An entertaining bedtime story with swashbuckling fun and delightful images.

TREASURE ISLE

A SWASHBUCKLING TALE OF A BOY AND HIS PARROT

With his parrot companion, a boy embarks on an ocean voyage to find buried treasure in this debut picture book.

A red-haired, freckled White boy and his bright yellow parrot board their ship, heading for the tropical island pictured on their treasure map. But with no direction to steer by except the four points of the compass, discovering the right island takes some trial and error. The first isle they spot has mermaids and red crabs; sailing north, they glimpse a snowy island and penguins. A Dragon’s Blood Tree stands on the easterly isle—but there’s no treasure to be found. After a storm, the companions at last spy Treasure Isle, where they dig up a chest packed with jewels and gold. After this marvelous (and imaginary) adventure, it’s time for bed. In her book, Corcoran employs jaunty iambic tetrameter couplets that rhyme well, propelling the adventure along. The four-points structure and repeated phrases like “Land Ahoy!” give the tale the predictability kids like, and unearthing the treasure is a satisfying payoff. Illustrating her fifth children’s book, Lundeen provides wonderfully appealing pictures with funny details, as when the boy snares an old boot while fishing.

An entertaining bedtime story with swashbuckling fun and delightful images.

Pub Date: N/A

ISBN: N/A

Page Count: -

Publisher: N/A

Review Posted Online: July 1, 2021

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This story covers the few days preceding the much-anticipated Midnight Zombie Walk, when Stink and company will take to the...

STINK AND THE MIDNIGHT ZOMBIE WALK

From the Stink series

An all-zombie-all-the-time zombiefest, featuring a bunch of grade-school kids, including protagonist Stink and his happy comrades.

This story covers the few days preceding the much-anticipated Midnight Zombie Walk, when Stink and company will take to the streets in the time-honored stiff-armed, stiff-legged fashion. McDonald signals her intent on page one: “Stink and Webster were playing Attack of the Knitting Needle Zombies when Fred Zombie’s eye fell off and rolled across the floor.” The farce is as broad as the Atlantic, with enough spookiness just below the surface to provide the all-important shivers. Accompanied by Reynolds’ drawings—dozens of scene-setting gems with good, creepy living dead—McDonald shapes chapters around zombie motifs: making zombie costumes, eating zombie fare at school, reading zombie books each other to reach the one-million-minutes-of-reading challenge. When the zombie walk happens, it delivers solid zombie awfulness. McDonald’s feel-good tone is deeply encouraging for readers to get up and do this for themselves because it looks like so much darned fun, while the sub-message—that reading grows “strong hearts and minds,” as well as teeth and bones—is enough of a vital interest to the story line to be taken at face value.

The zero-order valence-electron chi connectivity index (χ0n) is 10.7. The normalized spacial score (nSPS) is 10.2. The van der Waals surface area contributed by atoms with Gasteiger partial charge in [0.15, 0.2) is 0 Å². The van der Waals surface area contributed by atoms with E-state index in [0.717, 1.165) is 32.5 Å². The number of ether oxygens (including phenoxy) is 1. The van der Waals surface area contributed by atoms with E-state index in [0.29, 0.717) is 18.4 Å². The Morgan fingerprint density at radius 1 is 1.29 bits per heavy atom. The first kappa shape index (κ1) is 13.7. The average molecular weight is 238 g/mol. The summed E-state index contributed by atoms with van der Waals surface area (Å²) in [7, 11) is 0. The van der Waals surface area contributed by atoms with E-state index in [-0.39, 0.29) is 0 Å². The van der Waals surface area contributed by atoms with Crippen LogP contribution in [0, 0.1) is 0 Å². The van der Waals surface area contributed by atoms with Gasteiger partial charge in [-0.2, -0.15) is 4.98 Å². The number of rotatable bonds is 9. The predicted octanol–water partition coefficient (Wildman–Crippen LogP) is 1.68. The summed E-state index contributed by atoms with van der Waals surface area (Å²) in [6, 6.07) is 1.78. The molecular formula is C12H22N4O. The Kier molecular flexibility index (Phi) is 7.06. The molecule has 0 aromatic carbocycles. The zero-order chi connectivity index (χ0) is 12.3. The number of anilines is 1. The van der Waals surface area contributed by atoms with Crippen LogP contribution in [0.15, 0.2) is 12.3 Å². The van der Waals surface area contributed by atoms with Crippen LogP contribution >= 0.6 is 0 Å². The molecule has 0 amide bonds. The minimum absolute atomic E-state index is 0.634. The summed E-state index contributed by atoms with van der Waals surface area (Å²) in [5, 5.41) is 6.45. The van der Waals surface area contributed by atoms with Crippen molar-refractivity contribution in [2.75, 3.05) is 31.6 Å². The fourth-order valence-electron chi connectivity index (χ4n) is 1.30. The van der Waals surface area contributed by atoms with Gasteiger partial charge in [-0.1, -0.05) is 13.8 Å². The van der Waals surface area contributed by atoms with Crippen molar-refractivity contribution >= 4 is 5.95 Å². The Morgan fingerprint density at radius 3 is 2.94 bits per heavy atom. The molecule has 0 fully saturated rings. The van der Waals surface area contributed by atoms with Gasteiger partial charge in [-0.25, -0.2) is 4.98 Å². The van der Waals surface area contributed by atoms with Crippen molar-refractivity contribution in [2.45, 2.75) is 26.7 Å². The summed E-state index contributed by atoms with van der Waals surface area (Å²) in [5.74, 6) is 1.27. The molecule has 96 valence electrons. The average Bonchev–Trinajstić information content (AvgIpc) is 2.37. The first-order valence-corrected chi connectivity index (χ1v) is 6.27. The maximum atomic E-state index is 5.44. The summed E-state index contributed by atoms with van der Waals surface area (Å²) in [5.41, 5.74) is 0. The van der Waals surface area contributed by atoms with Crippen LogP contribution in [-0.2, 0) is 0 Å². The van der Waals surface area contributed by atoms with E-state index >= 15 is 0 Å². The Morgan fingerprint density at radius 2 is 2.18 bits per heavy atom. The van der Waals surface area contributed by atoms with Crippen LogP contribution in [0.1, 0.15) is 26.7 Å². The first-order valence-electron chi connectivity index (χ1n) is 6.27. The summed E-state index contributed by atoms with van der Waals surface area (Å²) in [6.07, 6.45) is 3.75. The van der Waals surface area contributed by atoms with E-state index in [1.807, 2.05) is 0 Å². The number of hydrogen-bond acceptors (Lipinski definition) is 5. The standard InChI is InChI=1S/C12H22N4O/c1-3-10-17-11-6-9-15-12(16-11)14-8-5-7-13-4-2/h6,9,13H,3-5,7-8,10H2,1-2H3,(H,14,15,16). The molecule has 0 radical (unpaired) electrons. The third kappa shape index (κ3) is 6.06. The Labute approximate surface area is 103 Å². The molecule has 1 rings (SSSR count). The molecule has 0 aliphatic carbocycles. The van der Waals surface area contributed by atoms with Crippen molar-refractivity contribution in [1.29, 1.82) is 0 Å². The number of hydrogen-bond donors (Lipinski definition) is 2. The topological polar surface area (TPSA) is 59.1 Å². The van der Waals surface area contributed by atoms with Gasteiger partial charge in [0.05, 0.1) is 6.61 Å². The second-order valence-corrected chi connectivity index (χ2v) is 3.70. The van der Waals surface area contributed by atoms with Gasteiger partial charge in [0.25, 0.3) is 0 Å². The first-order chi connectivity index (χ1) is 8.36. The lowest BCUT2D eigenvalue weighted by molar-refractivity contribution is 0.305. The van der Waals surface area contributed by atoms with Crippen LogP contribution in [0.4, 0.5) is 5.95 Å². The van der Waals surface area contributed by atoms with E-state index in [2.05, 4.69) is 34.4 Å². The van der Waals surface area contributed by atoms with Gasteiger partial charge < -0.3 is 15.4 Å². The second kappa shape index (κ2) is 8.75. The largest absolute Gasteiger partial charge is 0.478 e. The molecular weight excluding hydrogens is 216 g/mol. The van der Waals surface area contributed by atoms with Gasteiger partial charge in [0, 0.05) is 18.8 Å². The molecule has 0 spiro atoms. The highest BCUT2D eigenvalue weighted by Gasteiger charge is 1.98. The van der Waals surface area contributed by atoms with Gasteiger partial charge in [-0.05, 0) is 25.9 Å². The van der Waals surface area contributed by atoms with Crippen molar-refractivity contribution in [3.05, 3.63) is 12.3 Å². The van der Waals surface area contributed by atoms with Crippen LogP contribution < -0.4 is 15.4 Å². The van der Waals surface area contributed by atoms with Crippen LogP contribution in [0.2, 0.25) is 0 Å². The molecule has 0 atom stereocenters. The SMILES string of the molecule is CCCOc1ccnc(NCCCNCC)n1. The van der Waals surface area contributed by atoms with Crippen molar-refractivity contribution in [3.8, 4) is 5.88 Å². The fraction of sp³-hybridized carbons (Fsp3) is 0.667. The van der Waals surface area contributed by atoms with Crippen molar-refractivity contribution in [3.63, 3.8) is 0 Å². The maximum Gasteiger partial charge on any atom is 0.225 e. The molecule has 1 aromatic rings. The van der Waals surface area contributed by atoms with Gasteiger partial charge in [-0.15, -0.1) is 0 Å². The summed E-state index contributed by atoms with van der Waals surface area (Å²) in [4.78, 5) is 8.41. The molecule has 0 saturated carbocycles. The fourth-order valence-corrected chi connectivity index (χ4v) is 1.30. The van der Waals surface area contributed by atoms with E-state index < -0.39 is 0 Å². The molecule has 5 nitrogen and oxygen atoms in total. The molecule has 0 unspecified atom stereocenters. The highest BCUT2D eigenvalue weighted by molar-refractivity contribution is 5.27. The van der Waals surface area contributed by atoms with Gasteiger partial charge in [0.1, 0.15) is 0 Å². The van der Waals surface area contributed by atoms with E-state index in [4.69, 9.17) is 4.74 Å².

Pub Date: March 13, 2012

ISBN: 978-0-7636-5692-8

Page Count: 160

Publisher: Candlewick

Review Posted Online: Dec. 14, 2011

Kirkus Reviews Issue: Jan. 1, 2012

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A touching, beautifully illustrated story of greatest interest to those in the New York City area.

RED AND LULU

A pair of cardinals is separated and then reunited when their tree home is moved to New York City to serve as the Rockefeller Center Christmas tree.

The male cardinal, Red, and his female partner, Lulu, enjoy their home in a huge evergreen tree located in the front yard of a small house in a pleasant neighborhood. When the tree is cut down and hauled away on a truck, Lulu is still inside the tree. Red follows the truck into the city but loses sight of it and gets lost. The birds are reunited when Red finds the tree transformed with colored lights and serving as the Christmas tree in a complex of city buildings. When the tree is removed after Christmas, the birds find a new home in a nearby park. Each following Christmas, the pair visit the new tree erected in the same location. Attractive illustrations effectively handle some difficult challenges of dimension and perspective and create a glowing, magical atmosphere for the snowy Christmas trees. The original owners of the tree are a multiracial family with two children; the father is African-American and the mother is white. The family is in the background in the early pages, reappearing again skating on the rink at Rockefeller Center with their tree in the background.

A touching, beautifully illustrated story of greatest interest to those in the New York City area. (author’s note) (Picture book. 5-8)

Pub Date: Sept. 19, 2017

ISBN: 978-0-7636-7733-6

Page Count: 40

Publisher: Candlewick

Review Posted Online: Aug. 21, 2017

Kirkus Reviews Issue: Sept. 1, 2017

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